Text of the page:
Minn. GOP chairman’s ‘quisling’ remark draws criticism from head of state Democrats

By Martiga Lohn, AP
Thursday, October 7, 2010

Minn. GOP chairman’s ‘quisling’ remark draws fire

ST. PAUL, Minn. — The head of the Minnesota GOP on Thursday said he didn’t intend a Nazi comparison when he used the word “quisling” to describe Republicans who are breaking with their party’s gubernatorial candidate.

Republican Party Chairman Tony Sutton elaborated on his comment a day earlier after his Democratic counterpart questioned his use of the arcane word linked to a Norwegian Nazi collaborator. Meanwhile, Independence Party gubernatorial candidate Tom Horner began using the remark to raise money.

In comments to The Associated Press on Wednesday, Sutton criticized a group of former Republican officials who have endorsed Horner’s third-party bid for governor, saying, “There’s a special place in hell for these quislings.”

The dictionary definition of “quisling” is a traitor. The word comes from the name of a Norwegian politician who collaborated with the Nazis and was executed for doing so.

On Thursday, Sutton told the AP he used the word as a common term for traitor.

“It would be like saying someone’s a Benedict Arnold,” Sutton said, referring to the Revolutionary War traitor. “To make it out to be something other than that would be ridiculous.”

Democratic-Farmer-Labor Party Chairman Brian Melendez said the comment signaled the GOP will deal harshly with those who don’t back party nominee Tom Emmer.

“I wonder what’s going on inside the Republican Party that Tony Sutton feels the need to send a message that you are going to hell and we liken you to Nazi sympathizers if you support Tom Horner,” Melendez said at the Capitol.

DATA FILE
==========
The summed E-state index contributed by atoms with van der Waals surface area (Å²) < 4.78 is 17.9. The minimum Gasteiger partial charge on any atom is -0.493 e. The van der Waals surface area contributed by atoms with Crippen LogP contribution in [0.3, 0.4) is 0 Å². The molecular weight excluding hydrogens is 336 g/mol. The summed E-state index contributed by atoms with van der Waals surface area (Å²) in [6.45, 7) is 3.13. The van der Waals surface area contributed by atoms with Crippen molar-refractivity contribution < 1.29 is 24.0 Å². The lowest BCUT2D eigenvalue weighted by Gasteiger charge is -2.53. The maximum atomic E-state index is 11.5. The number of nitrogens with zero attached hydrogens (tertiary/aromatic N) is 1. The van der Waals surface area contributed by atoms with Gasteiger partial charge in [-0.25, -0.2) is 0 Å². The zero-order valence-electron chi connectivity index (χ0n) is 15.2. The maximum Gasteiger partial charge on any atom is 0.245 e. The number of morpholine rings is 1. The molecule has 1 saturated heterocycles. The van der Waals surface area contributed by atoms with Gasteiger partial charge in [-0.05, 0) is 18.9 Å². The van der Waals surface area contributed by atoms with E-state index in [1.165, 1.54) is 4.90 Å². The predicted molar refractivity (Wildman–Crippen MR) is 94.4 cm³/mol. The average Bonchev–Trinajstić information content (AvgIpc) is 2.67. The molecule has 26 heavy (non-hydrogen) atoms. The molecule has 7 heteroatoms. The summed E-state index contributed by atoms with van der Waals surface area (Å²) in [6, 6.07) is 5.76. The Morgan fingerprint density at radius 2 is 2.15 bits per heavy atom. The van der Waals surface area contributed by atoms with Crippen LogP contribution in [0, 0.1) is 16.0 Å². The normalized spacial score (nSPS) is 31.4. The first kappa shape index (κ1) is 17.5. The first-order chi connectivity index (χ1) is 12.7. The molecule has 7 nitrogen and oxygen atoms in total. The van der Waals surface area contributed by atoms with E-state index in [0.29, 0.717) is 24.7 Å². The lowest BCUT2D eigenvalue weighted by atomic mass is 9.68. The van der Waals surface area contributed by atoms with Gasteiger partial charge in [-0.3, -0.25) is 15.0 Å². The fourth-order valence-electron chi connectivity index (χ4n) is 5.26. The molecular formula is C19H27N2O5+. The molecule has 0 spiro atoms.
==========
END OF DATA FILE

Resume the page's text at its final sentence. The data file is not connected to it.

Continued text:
Horner supporters George Pillsbury and Bill Belanger, both former GOP state senators, weighed in with a letter to Sutton that noted their military service in two wars. “We would appreciate it if, in the future, you were more careful not to criticize American veterans just because you disagree with our choice of candidates,” they said.

Horner hopes to cash in on Sutton’s comment.

“Enough! When a charge like this is made, challenging these good public servants’ love of country and dedication to our state, how can the Republican party ever be part of a conversation to solve our problems and move Minnesota forward?” wrote Horner press secretary Matt Lewis in a fundraising appeal sent Thursday.

All sides have been on the lookout for inflammatory remarks. Sutton’s party jumped on Vice President Joe Biden’s remark Tuesday that he was going to “strangle” Republicans who lectured him about balancing the budget. Biden quickly added that he used the word as a figure of speech.

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